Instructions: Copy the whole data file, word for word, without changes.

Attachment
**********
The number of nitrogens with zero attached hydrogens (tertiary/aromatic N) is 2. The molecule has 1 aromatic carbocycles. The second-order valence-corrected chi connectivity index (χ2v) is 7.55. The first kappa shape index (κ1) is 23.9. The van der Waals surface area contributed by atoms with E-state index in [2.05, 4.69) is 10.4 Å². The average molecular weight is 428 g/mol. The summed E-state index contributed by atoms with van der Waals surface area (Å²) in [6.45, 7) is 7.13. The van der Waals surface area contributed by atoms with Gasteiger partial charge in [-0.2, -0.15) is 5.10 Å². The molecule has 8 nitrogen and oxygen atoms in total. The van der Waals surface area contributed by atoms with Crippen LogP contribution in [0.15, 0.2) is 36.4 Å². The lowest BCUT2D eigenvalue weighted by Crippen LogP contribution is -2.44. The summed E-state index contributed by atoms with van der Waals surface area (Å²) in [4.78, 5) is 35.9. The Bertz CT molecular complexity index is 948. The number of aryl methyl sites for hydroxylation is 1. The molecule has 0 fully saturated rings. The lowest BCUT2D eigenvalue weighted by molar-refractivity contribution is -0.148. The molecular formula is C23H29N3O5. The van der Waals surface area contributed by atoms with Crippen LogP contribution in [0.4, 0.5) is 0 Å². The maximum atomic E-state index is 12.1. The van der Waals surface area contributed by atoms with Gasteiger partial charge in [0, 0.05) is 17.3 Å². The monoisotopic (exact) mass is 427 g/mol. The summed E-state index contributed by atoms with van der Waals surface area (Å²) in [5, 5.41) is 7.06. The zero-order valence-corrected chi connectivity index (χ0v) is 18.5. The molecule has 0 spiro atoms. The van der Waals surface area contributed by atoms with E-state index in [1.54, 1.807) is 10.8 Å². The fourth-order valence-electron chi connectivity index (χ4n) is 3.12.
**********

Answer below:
The number of nitrogens with zero attached hydrogens (tertiary/aromatic N) is 2. The molecule has 1 aromatic carbocycles. The second-order valence-corrected chi connectivity index (χ2v) is 7.55. The first kappa shape index (κ1) is 23.9. The van der Waals surface area contributed by atoms with E-state index in [2.05, 4.69) is 10.4 Å². The average molecular weight is 428 g/mol. The summed E-state index contributed by atoms with van der Waals surface area (Å²) in [6.45, 7) is 7.13. The van der Waals surface area contributed by atoms with Gasteiger partial charge in [-0.2, -0.15) is 5.10 Å². The molecule has 8 nitrogen and oxygen atoms in total. The van der Waals surface area contributed by atoms with Crippen LogP contribution in [0.15, 0.2) is 36.4 Å². The lowest BCUT2D eigenvalue weighted by Crippen LogP contribution is -2.44. The summed E-state index contributed by atoms with van der Waals surface area (Å²) in [4.78, 5) is 35.9. The Bertz CT molecular complexity index is 948. The number of aryl methyl sites for hydroxylation is 1. The molecule has 0 fully saturated rings. The lowest BCUT2D eigenvalue weighted by molar-refractivity contribution is -0.148. The molecular formula is C23H29N3O5. The van der Waals surface area contributed by atoms with Crippen LogP contribution in [0.4, 0.5) is 0 Å². The maximum atomic E-state index is 12.1. The van der Waals surface area contributed by atoms with Gasteiger partial charge in [0, 0.05) is 17.3 Å². The monoisotopic (exact) mass is 427 g/mol. The summed E-state index contributed by atoms with van der Waals surface area (Å²) in [5, 5.41) is 7.06. The zero-order valence-corrected chi connectivity index (χ0v) is 18.5. The molecule has 0 spiro atoms. The van der Waals surface area contributed by atoms with E-state index in [1.54, 1.807) is 10.8 Å². The fourth-order valence-electron chi connectivity index (χ4n) is 3.12.